Rebecca Miller’s “The Private Lives of Pippa Lee” is a sharply observed drama about a 40ish woman (Robin Wright Penn) who is married to a successful book publisher (Alan Arkin) some 30 years her senior.

As he has grown older and infirm, Pippa has begun to reassess her life, looking back at her youth (a younger version of herself is played by Blake Lively) and understanding the compromises she made that led to her comfortable but now till life. Wright is impressive as Pippa, reminding us again how good an actress she is. The supporting cast – including Maria Bello, Julianne Moore, Winona Ryder, Shirley Knight, Keanu Reeves – add substance to Miller’s film, which was based on her own novel. Available on DVD and Blu-ray.

Also out today

Fans of Japanese animation master Hayao Miyazaki can enjoy his latest, “Ponyo,” a fairy tale about a daughter of the sea searching for a lost friend (available on DVD and Blu-ray). Three of Miyazaki’s earlier films – “Castle in the Sky,” “My Neighbor Totoro” and “Kiki’s Delivery Service” – are also being released in special edition DVDs.

Rupert Penry-Jones stars in a reasonably entertaining version of the old spy story “The 39 Steps,” Hitchcock’s being the most famous version. Kurt Russell wears the sequins well in the 1979 TV biopic “Elvis,” from John Carpenter. (Interestingly, as a kid actor Russell once had an uncredited role with Presley in “It Happened at the World’s Fai” in 1964.)

“Bollywood Hero,” a three-part miniseries, is for the most part pretty funny. Comedian Chris Kattan plays a version of himself (that seems to be a trend) as an actor who wants a serious role. He goes to India to star in what he thinks is an action film. Things at times fall into expected comic arcs, but there are laughs and Kattan even has a few moments when he shows he can do drama and even be a romantic lead. Plus there are some fun Bollywood dance moments.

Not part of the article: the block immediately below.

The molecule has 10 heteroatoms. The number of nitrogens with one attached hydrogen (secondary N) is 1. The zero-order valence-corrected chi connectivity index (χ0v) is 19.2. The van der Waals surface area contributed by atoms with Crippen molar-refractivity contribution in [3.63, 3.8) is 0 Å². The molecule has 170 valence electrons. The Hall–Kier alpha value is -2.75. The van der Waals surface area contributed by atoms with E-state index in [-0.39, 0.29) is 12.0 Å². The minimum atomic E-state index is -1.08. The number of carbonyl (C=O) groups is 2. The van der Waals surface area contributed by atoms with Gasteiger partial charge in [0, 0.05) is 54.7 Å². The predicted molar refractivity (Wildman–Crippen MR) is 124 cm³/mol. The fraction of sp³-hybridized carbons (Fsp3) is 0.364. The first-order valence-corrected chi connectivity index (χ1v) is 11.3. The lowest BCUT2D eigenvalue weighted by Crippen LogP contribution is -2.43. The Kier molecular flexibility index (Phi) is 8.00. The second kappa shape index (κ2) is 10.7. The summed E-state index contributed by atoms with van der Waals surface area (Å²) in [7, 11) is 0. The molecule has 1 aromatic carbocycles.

There are a lot of “Alice in Wonderland” tie-ins, including Syfy’s “Alice,” a needless sci-fi reinvention of the story that has few interesting moments. Then there are two TV versions with all-star casts – the 1966 Brit take directed by Jonathan Miller with Peter Sellers as the King of Hearts, and the 1999 production with Whoopi Goldberg as the Cheshire Cat. And there is the 1933 black and white film with Gary Cooper as the White Knight.

There is also a special edition of Ray Harryhausen’s 1981 “Clash of the Titans,” which starred some acting heavyweights of the time – Laurence Olivier as Zeus, Claire Bloom as Hera and Maggie Smith as Thetis. But it’s essentially an old-fashioned special-effects fantasy from the master of stop-motion, Harryhausen, whose other films included “Mighty Joe Young,” “Jason and the Argonauts” and “The Golden Voyage of Sinbad.” The release comes just in time for the CGI remake, starring Sam Worthington from “Avatar,” in April. Available on DVD and Blu-ray.